https://www.giant-bicycles.com/us/tr...-pro-29-3-2020
    Carbon for $3,350
    Maybe not the best parts but still a great deal and bike is getting great reviews.

  35. #35
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    Quote Originally Posted by steve76t View Post
    Nope, don't care only about the downs but also don't look at strava times. I bike loops and out-n-back type rides. A bike that's good at climbing is #1, comfortable #2, fun overall #3.
    https://www.giant-bicycles.com/us/tr...-pro-29-3-2020
    Carbon for $3,350

  36. #36
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    Quote Originally Posted by JoePAz View Post
    Sadly any carbon frame GX Eagle build will come in about that price. You can go cheaper by going NX or aluminium if available. Even then you are probably at 4k. The good thing is that bikes are really good these days. The bad thing is bikes are expensive.
    For a carbon framed bike yes, aluminum can be had for significantly less for sim. builds. For me, I've demo'd only carbon framed bikes, but I'll be looking at aluminum when I actually buy.

  37. #37
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    I'm 6'4"/220lbs and 59...been riding FS bikes for 20 years. For the tight techy New England singletrack, 140 - 160 is perfect for me. Especially when you factor in the newer geo bikes. They make OTB incidents much less likely to occur. Those that have ridden older XC bikes in tight rocky terrain know exactly what I'm talking about. The new geo combined with a bit more travel gobbles up obstacles and you just power through it. Coming from a more traditional bike it takes some time to get used to that front wheel way out in front. I had to change my technique to get the front up over obstacles but the more I rode the more awesome it got.

    There is a happy medium finding a bike that does ups and downs well...you will need to sacrifice a bit on one end or the other. Some of the newer bikes are def better climbers than others. The newer Kona is known to be a pretty good climbing bike for what it is and I agree. I loved that Heckler but the Kona is so much better as an all-round bike. My buddy came from a 2009 Specialized FSR (29) and just bought a Jeffsey 29er. Both of us bought 'alu' versions and we both paid under $2400, had them shipped to the door and assembled ourselves.

    Regarding demos...those of us that need XL frames know this simple fact. You are not going to find much to try out....period. The 'average' sized rider usually has all kinds of choices to demo...we don't.
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    To the op the Kona Hei Hei Is getting a full redesign this year. It's going to be 120/120. My 2018 Hei Hei has been the best mtb I have ever owned. My only wish for it is to have a wee bit more travel in the rear and it's being fulfilled with the new one.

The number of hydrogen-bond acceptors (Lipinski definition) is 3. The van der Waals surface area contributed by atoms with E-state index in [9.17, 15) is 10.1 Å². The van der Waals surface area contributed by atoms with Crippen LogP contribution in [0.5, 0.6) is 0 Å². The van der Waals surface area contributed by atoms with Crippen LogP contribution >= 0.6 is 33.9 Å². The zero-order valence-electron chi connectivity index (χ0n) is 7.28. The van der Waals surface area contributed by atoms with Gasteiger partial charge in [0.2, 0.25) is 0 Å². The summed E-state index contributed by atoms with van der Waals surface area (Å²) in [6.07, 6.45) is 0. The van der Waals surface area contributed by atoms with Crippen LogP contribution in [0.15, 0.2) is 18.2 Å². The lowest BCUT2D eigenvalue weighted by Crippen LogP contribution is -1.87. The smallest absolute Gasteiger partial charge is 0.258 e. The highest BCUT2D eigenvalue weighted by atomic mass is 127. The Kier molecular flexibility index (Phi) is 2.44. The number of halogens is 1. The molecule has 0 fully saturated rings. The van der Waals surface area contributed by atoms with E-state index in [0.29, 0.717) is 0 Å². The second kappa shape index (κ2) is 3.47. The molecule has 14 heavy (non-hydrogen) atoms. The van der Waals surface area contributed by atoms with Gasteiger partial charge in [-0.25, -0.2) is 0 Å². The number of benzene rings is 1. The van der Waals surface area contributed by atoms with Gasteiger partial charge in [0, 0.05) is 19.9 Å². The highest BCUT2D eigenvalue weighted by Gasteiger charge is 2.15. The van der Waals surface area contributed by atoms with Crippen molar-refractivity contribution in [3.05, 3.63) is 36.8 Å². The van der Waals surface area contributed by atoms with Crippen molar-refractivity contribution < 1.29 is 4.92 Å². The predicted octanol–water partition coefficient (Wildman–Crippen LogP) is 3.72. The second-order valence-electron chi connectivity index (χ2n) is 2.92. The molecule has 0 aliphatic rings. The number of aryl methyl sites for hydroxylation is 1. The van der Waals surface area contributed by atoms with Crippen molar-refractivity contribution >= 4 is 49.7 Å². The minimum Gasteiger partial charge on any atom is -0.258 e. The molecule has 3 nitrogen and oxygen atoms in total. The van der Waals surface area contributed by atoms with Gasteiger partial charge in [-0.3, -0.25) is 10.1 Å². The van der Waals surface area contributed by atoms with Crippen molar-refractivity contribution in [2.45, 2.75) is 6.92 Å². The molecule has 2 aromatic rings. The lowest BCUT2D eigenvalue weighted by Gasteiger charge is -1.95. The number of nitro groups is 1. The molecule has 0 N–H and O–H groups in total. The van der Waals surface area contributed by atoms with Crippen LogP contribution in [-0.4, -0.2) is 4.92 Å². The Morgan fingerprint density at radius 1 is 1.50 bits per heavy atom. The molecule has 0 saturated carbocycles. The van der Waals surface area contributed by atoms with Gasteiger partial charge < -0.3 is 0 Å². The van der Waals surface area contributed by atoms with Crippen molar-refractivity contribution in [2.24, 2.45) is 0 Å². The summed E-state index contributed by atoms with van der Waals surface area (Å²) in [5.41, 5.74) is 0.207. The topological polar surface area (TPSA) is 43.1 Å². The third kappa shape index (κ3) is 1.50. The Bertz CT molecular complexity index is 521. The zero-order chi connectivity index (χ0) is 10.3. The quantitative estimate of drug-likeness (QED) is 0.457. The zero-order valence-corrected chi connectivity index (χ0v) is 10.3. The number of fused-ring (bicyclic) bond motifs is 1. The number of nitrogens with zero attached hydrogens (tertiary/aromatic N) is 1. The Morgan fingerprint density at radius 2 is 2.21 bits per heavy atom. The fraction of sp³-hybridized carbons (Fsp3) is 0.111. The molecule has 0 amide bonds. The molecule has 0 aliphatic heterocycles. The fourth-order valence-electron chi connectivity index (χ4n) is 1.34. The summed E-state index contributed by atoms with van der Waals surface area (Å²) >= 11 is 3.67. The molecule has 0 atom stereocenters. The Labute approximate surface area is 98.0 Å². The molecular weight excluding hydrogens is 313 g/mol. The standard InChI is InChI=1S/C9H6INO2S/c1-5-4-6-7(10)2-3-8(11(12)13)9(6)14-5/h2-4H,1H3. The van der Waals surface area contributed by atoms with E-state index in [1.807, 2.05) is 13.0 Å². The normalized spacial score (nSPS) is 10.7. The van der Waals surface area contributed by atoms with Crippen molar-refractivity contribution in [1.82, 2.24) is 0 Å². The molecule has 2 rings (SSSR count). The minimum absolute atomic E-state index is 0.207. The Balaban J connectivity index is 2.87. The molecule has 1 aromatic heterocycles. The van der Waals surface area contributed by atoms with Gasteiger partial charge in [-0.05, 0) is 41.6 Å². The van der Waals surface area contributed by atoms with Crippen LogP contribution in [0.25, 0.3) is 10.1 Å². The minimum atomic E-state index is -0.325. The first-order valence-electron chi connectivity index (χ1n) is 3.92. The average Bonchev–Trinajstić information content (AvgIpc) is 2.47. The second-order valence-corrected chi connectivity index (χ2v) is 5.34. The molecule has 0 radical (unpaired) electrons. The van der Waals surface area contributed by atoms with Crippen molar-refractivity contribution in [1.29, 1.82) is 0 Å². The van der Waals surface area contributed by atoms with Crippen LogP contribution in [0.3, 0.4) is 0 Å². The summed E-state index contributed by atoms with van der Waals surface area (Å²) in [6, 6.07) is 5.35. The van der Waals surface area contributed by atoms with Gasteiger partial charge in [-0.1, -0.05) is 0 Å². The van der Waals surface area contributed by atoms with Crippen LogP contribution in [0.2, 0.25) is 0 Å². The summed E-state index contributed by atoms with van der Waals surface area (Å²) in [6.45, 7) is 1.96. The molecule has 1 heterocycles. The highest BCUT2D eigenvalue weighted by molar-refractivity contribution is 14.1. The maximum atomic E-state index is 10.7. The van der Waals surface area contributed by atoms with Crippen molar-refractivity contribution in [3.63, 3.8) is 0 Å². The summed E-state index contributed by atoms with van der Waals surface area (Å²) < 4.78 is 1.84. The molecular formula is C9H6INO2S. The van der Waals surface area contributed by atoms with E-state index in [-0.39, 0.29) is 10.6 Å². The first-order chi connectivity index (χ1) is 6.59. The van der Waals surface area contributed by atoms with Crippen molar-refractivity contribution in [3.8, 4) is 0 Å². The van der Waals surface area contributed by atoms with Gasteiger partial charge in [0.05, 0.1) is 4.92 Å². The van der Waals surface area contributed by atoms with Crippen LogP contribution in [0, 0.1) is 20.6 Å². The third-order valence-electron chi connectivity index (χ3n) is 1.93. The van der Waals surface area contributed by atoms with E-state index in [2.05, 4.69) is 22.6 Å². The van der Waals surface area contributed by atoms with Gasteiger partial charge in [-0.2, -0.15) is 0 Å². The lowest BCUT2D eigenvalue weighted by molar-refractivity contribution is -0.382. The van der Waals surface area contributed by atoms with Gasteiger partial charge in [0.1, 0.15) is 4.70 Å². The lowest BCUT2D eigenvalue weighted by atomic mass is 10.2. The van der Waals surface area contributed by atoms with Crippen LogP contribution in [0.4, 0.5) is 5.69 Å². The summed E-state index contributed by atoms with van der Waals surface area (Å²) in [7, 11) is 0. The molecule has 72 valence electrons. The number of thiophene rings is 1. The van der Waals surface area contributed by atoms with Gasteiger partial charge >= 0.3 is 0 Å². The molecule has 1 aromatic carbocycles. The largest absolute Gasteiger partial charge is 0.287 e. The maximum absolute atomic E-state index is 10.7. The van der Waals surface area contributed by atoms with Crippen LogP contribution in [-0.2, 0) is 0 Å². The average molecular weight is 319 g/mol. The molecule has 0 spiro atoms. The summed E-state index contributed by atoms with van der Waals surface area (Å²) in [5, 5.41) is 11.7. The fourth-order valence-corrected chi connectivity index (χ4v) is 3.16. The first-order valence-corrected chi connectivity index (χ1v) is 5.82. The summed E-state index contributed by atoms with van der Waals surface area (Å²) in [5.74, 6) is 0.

Also the 2020 Konas are getting a price cut which is rare in this market. The 2020 Honzo ST frame set for example is $75 cheaper than last year.

    Sent from my ONEPLUS A6013 using Tapatalk

  39. #39
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    Thanks for your input Sturge! Input from similarly sized guys really does help. Iíve been lookiní at the Jeffrey 29er recently & really like what I see there. Also considering the AL version as thatís all the bike I need. Decent components on a solid frame. Not sure the price can be beat.

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    I would also look at the new 2020 Trek Top Fuel. Dealers typically sell at 15-18% under the advertised prices on the Trek website so take that in to account when shopping. I just got a 9.7 to replace my Fuel EX. I paid 3500.00 (the aluminum version is 2600.00). Came with NX but I already had new GX parts in my garage and a better set of wheels...It climbs amazingly well (much better than the Fuel EX) and tackles tough downhill terrain well too...I don't feel like I lost anything on the downs and definitely picked up on the climbs...I live at the base of the Italian Dolimites (Alps) so I need a bike that does everything well.

  41. #41
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    Quote Originally Posted by yarbrough462 View Post
    I would also look at the new 2020 Trek Top Fuel. .
    thanks for the suggestion, I'll have to take a look at this bike & see if I can find a demo bike to ride.

  42. #42
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    I'm in the same dilemma. I keep going back and forth between SB100/new Tallboy/Ryve115 and Revel Rascal/SB130.


    The shorter bikes are perfect for where I live, but a trip to W.V. reminded me that not perfect for when I'm not where I live. The extra 20mm and Fox36 made the trails seem so much nicer while not losing much in the non-tech...however, there's not much non-tech here, so any loss is a loss.

    I'm stuck in the "we buy skis for where we dream to ski, not where we actually ski" conundrum!

    I'll prolly end up with a new Top Fuel

  43. #43
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    Quote Originally Posted by gus6464 View Post